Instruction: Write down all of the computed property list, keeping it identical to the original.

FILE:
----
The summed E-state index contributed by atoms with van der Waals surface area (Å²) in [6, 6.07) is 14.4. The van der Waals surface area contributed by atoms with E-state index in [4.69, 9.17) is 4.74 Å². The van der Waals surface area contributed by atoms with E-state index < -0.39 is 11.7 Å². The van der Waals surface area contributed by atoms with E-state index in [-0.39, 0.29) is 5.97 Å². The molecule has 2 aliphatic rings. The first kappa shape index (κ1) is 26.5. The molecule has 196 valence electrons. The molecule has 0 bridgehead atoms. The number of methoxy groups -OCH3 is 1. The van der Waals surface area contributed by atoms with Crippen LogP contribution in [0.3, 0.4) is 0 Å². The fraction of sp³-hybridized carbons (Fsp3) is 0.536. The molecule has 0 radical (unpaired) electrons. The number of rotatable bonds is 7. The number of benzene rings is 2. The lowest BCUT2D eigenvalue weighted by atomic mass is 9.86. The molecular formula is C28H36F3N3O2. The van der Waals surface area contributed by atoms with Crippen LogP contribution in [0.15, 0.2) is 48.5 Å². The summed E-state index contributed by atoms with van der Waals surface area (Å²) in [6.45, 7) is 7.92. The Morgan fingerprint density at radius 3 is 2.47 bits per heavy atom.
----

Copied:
The summed E-state index contributed by atoms with van der Waals surface area (Å²) in [6, 6.07) is 14.4. The van der Waals surface area contributed by atoms with E-state index in [4.69, 9.17) is 4.74 Å². The van der Waals surface area contributed by atoms with E-state index < -0.39 is 11.7 Å². The van der Waals surface area contributed by atoms with E-state index in [-0.39, 0.29) is 5.97 Å². The molecule has 2 aliphatic rings. The first kappa shape index (κ1) is 26.5. The molecule has 196 valence electrons. The molecule has 0 bridgehead atoms. The number of methoxy groups -OCH3 is 1. The van der Waals surface area contributed by atoms with Crippen LogP contribution in [0.3, 0.4) is 0 Å². The fraction of sp³-hybridized carbons (Fsp3) is 0.536. The molecule has 0 radical (unpaired) electrons. The number of rotatable bonds is 7. The number of benzene rings is 2. The lowest BCUT2D eigenvalue weighted by atomic mass is 9.86. The molecular formula is C28H36F3N3O2. The van der Waals surface area contributed by atoms with Crippen LogP contribution in [0.15, 0.2) is 48.5 Å². The summed E-state index contributed by atoms with van der Waals surface area (Å²) in [6.45, 7) is 7.92. The Morgan fingerprint density at radius 3 is 2.47 bits per heavy atom.